I have been publishing new authors and playwrights online for over 15 years.  I have made a lot of great friends and it is a delight when one of the authors I originally published finds great success.  Saying “Yes” is hard.  Saying “No” is easy.  I always say “Yes” to a person of great talent and promise even if they later disappoint.

Writers are notoriously high strung and dangerous, and after dealing with hundreds of them in my line of work as an editor and publisher, I have come to expect the manic highs and the purgatory lows.

Musician Neil Young is infamous for his mania.  Agreeing one moment to do a project and the next second backing out of a concert tour he previously agreed to do, and I love his explanation for the mind change: “Sometimes things fall apart as quickly as they came together.”  That’s prescient because, in the Arts, things are often put together on a whim — so why wouldn’t a dismantling also take a similar, incendiary, path into ashes?

What I find most interesting is when authors, after leaving our publications, later decide they want to return to writing with us and they ask me for a spot in the publication queue.  I am usually open to that opportunity because the rejuvenation of old blood into new spirit can be enhancing for everyone.

Unfortunately, many of those “return requests” from authors are made more of ego boost gone sour than earnest apple pie slice — “Hello, Am I Still Wanted? Yes?! Great! Goodbye!” — because there is never an intention to ever submit anything for publication. They’re only looking for validation and encouragement and that’s a bothersome blow to a publisher’s daily intention and rasping hourly timeline. Google never sleeps. Google are always hungry. It is my mission to feed that insomniac beast and I don’t have time to affirm the turpitude of hollow hope.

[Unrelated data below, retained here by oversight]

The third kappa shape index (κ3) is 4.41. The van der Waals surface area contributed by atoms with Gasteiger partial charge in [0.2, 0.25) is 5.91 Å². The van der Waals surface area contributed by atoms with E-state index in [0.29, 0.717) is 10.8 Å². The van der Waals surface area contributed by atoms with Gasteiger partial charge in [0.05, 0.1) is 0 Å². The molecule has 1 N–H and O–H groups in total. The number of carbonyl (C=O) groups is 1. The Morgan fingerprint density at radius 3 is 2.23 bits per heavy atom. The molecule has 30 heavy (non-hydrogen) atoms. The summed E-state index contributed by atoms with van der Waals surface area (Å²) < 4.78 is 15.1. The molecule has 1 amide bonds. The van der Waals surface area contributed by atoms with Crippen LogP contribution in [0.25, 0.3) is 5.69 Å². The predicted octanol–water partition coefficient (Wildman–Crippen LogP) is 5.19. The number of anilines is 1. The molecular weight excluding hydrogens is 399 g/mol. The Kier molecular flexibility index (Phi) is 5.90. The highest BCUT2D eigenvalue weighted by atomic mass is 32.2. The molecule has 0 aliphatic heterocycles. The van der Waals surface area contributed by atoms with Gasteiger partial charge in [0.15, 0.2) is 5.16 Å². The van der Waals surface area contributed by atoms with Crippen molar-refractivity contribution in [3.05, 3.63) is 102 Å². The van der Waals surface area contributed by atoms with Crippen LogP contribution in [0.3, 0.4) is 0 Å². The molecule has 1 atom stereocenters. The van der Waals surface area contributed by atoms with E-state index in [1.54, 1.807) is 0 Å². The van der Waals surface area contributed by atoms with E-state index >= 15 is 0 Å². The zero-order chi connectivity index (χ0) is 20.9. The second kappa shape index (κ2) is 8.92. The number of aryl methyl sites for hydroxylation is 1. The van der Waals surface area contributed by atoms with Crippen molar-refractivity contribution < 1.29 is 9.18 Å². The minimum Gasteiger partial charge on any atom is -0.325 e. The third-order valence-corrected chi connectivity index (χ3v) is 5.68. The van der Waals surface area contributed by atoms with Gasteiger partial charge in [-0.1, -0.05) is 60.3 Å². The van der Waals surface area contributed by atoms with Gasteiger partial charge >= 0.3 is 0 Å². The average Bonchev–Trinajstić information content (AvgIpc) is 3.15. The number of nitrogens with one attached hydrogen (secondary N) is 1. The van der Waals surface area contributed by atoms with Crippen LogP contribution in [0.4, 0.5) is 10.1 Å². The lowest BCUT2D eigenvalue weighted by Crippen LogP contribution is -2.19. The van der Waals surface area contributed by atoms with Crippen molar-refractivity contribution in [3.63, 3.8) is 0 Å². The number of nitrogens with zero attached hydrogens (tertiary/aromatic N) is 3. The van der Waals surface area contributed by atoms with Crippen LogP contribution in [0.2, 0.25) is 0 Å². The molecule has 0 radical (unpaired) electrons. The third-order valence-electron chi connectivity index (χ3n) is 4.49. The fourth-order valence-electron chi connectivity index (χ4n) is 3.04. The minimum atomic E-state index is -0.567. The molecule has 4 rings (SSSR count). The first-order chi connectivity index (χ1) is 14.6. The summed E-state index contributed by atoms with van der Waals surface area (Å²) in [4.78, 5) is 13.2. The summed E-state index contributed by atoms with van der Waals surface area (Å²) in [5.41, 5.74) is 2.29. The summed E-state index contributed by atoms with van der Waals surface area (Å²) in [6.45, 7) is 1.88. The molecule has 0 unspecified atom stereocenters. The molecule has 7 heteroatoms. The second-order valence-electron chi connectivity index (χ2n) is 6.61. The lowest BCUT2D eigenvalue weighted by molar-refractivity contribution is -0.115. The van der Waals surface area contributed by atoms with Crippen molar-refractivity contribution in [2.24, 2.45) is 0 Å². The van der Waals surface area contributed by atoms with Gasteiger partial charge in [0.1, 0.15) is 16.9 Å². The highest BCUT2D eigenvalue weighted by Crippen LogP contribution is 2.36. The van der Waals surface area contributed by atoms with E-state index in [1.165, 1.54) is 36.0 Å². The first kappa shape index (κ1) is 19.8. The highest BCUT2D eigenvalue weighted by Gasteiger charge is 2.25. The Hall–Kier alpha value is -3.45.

This lack of honor and moral satiety from former talents has become humorous for me after all these years. I can divide the serious from the sycophant because one is click-teasing for something better while the other is hip hoping to hop for betterment without putting out any energy back into the world.

There was never a more perfect Perpetual Motion Machine invented than the well-intentioned author who never writes a single word. Around and around they go, where they’ll stop nobody knows — fueled by their own mindless stewing over wondering if they will ever be good enough — back and forth and up and down always in motion and never ending.

For those perpetual author machines — “Yes” is never enough.

13 Comments

    1. Yes. Submit something. Then talk about coming back. SMILE!

      I just had one 20-year friend/author who last published 25 articles with us 10 years ago — asking to come back and write one article per week for the network. He came to me. I did not seek him. We talked a lot about options and requirements and story ideas. He told me he’d write one of the ideas over the weekend and submit it for publication on Monday.

      Monday arrived and he emailed to tell me he liked the article so much he was going to “sell it somewhere else.” I know his writing style. Nobody else is going to publish anything he writes. I wished him luck.

      Needless to say, he no longer has 25 articles published with us.

    1. You’d think that would work, Lillian, but in the Perpetual Motion Author Mind, just “asking” is “writing” enough and being “accepted” closes the circle of satisfaction for them that they’d have no need to read this article! SMILE!

      1. I cannot confirm or deny the name of the publication in question…

        If you’re over 60 — I don’t think you’re really ever able to be a web person because your mind is stuck in paper and ink — he may figure it out in another 10 years or so when he asks me what happened to all his articles.

        Not that I care…